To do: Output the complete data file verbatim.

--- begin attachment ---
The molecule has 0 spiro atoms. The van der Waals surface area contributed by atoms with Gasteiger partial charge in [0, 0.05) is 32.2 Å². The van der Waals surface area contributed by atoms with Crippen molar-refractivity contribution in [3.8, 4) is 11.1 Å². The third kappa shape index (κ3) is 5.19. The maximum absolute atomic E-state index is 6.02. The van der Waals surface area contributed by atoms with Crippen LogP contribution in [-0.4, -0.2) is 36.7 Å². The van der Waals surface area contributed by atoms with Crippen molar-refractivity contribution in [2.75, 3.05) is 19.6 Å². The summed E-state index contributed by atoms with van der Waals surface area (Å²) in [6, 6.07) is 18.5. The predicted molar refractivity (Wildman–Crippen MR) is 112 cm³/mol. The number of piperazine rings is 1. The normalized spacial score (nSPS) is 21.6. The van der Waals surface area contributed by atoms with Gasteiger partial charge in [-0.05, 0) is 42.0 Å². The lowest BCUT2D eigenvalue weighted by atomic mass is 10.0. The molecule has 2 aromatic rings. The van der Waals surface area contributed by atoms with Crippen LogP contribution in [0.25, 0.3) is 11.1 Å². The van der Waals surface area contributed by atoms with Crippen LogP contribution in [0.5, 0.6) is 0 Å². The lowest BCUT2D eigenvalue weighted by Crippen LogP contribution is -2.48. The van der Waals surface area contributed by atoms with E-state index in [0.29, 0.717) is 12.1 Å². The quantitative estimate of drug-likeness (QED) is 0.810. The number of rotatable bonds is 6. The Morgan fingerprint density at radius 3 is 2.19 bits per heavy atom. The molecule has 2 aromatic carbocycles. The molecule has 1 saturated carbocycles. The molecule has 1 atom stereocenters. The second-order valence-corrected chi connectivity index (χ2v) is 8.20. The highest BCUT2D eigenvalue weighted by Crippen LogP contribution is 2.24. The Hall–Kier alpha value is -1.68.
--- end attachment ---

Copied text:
The molecule has 0 spiro atoms. The van der Waals surface area contributed by atoms with Gasteiger partial charge in [0, 0.05) is 32.2 Å². The van der Waals surface area contributed by atoms with Crippen molar-refractivity contribution in [3.8, 4) is 11.1 Å². The third kappa shape index (κ3) is 5.19. The maximum absolute atomic E-state index is 6.02. The van der Waals surface area contributed by atoms with Crippen LogP contribution in [-0.4, -0.2) is 36.7 Å². The van der Waals surface area contributed by atoms with Crippen molar-refractivity contribution in [2.75, 3.05) is 19.6 Å². The summed E-state index contributed by atoms with van der Waals surface area (Å²) in [6, 6.07) is 18.5. The predicted molar refractivity (Wildman–Crippen MR) is 112 cm³/mol. The number of piperazine rings is 1. The normalized spacial score (nSPS) is 21.6. The van der Waals surface area contributed by atoms with Gasteiger partial charge in [-0.05, 0) is 42.0 Å². The lowest BCUT2D eigenvalue weighted by atomic mass is 10.0. The molecule has 2 aromatic rings. The van der Waals surface area contributed by atoms with Crippen LogP contribution in [0.25, 0.3) is 11.1 Å². The van der Waals surface area contributed by atoms with Crippen LogP contribution in [0.5, 0.6) is 0 Å². The lowest BCUT2D eigenvalue weighted by Crippen LogP contribution is -2.48. The van der Waals surface area contributed by atoms with E-state index in [0.29, 0.717) is 12.1 Å². The quantitative estimate of drug-likeness (QED) is 0.810. The number of rotatable bonds is 6. The Morgan fingerprint density at radius 3 is 2.19 bits per heavy atom. The molecule has 2 aromatic carbocycles. The molecule has 1 saturated carbocycles. The molecule has 1 atom stereocenters. The second-order valence-corrected chi connectivity index (χ2v) is 8.20. The highest BCUT2D eigenvalue weighted by Crippen LogP contribution is 2.24. The Hall–Kier alpha value is -1.68.